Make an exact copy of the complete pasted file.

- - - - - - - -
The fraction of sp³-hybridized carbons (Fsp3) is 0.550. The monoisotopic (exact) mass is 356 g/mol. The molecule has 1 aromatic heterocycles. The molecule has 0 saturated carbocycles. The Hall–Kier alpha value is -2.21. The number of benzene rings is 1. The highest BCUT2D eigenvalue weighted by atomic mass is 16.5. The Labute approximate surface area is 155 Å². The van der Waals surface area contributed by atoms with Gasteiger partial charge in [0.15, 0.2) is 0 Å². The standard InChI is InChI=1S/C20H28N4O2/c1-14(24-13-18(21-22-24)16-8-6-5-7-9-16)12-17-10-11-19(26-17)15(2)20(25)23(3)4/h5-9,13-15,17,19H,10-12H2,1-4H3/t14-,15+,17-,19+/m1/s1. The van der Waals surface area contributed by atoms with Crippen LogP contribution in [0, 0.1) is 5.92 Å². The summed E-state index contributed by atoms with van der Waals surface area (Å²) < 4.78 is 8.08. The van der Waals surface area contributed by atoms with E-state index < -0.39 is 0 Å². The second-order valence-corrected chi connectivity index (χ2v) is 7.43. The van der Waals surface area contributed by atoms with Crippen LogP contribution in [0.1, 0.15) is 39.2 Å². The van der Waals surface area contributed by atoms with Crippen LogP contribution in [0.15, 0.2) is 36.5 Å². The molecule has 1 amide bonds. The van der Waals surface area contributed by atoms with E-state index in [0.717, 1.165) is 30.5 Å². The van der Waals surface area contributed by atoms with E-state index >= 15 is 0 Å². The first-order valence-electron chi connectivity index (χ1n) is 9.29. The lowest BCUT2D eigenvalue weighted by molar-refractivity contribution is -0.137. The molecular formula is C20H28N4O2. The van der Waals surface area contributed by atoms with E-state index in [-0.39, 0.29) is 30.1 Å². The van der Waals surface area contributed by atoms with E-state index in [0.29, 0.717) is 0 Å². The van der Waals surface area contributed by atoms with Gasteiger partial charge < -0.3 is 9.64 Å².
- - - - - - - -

The fraction of sp³-hybridized carbons (Fsp3) is 0.550. The monoisotopic (exact) mass is 356 g/mol. The molecule has 1 aromatic heterocycles. The molecule has 0 saturated carbocycles. The Hall–Kier alpha value is -2.21. The number of benzene rings is 1. The highest BCUT2D eigenvalue weighted by atomic mass is 16.5. The Labute approximate surface area is 155 Å². The van der Waals surface area contributed by atoms with Gasteiger partial charge in [0.15, 0.2) is 0 Å². The standard InChI is InChI=1S/C20H28N4O2/c1-14(24-13-18(21-22-24)16-8-6-5-7-9-16)12-17-10-11-19(26-17)15(2)20(25)23(3)4/h5-9,13-15,17,19H,10-12H2,1-4H3/t14-,15+,17-,19+/m1/s1. The van der Waals surface area contributed by atoms with Crippen LogP contribution in [0, 0.1) is 5.92 Å². The summed E-state index contributed by atoms with van der Waals surface area (Å²) < 4.78 is 8.08. The van der Waals surface area contributed by atoms with E-state index < -0.39 is 0 Å². The second-order valence-corrected chi connectivity index (χ2v) is 7.43. The van der Waals surface area contributed by atoms with Crippen LogP contribution in [0.1, 0.15) is 39.2 Å². The van der Waals surface area contributed by atoms with Crippen LogP contribution in [0.15, 0.2) is 36.5 Å². The molecule has 1 amide bonds. The van der Waals surface area contributed by atoms with E-state index in [0.717, 1.165) is 30.5 Å². The van der Waals surface area contributed by atoms with E-state index >= 15 is 0 Å². The first-order valence-electron chi connectivity index (χ1n) is 9.29. The lowest BCUT2D eigenvalue weighted by molar-refractivity contribution is -0.137. The molecular formula is C20H28N4O2. The van der Waals surface area contributed by atoms with E-state index in [-0.39, 0.29) is 30.1 Å². The van der Waals surface area contributed by atoms with E-state index in [0.29, 0.717) is 0 Å². The van der Waals surface area contributed by atoms with Gasteiger partial charge < -0.3 is 9.64 Å².